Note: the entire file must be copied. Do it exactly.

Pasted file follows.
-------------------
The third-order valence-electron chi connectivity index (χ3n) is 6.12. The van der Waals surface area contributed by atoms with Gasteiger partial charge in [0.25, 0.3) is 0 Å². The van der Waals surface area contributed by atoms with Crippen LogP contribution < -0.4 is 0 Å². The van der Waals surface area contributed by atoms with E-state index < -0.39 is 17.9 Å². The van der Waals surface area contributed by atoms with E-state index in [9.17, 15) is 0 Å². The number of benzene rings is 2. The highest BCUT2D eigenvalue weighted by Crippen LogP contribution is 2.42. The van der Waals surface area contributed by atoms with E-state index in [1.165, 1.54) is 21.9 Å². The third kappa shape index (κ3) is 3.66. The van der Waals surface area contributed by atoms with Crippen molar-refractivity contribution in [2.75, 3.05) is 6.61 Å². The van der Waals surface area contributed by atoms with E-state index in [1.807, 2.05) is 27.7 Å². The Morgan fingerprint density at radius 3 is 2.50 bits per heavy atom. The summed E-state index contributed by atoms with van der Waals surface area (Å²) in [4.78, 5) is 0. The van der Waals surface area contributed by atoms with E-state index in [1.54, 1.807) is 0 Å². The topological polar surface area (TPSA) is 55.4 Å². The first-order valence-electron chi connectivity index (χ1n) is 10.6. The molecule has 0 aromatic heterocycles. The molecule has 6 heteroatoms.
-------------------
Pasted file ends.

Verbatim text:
The third-order valence-electron chi connectivity index (χ3n) is 6.12. The van der Waals surface area contributed by atoms with Gasteiger partial charge in [0.25, 0.3) is 0 Å². The van der Waals surface area contributed by atoms with Crippen LogP contribution < -0.4 is 0 Å². The van der Waals surface area contributed by atoms with E-state index < -0.39 is 17.9 Å². The van der Waals surface area contributed by atoms with E-state index in [9.17, 15) is 0 Å². The number of benzene rings is 2. The highest BCUT2D eigenvalue weighted by Crippen LogP contribution is 2.42. The van der Waals surface area contributed by atoms with E-state index in [1.165, 1.54) is 21.9 Å². The third kappa shape index (κ3) is 3.66. The van der Waals surface area contributed by atoms with Crippen molar-refractivity contribution in [2.75, 3.05) is 6.61 Å². The van der Waals surface area contributed by atoms with E-state index in [1.807, 2.05) is 27.7 Å². The Morgan fingerprint density at radius 3 is 2.50 bits per heavy atom. The summed E-state index contributed by atoms with van der Waals surface area (Å²) in [4.78, 5) is 0. The van der Waals surface area contributed by atoms with E-state index in [1.54, 1.807) is 0 Å². The topological polar surface area (TPSA) is 55.4 Å². The first-order valence-electron chi connectivity index (χ1n) is 10.6. The molecule has 0 aromatic heterocycles. The molecule has 6 heteroatoms.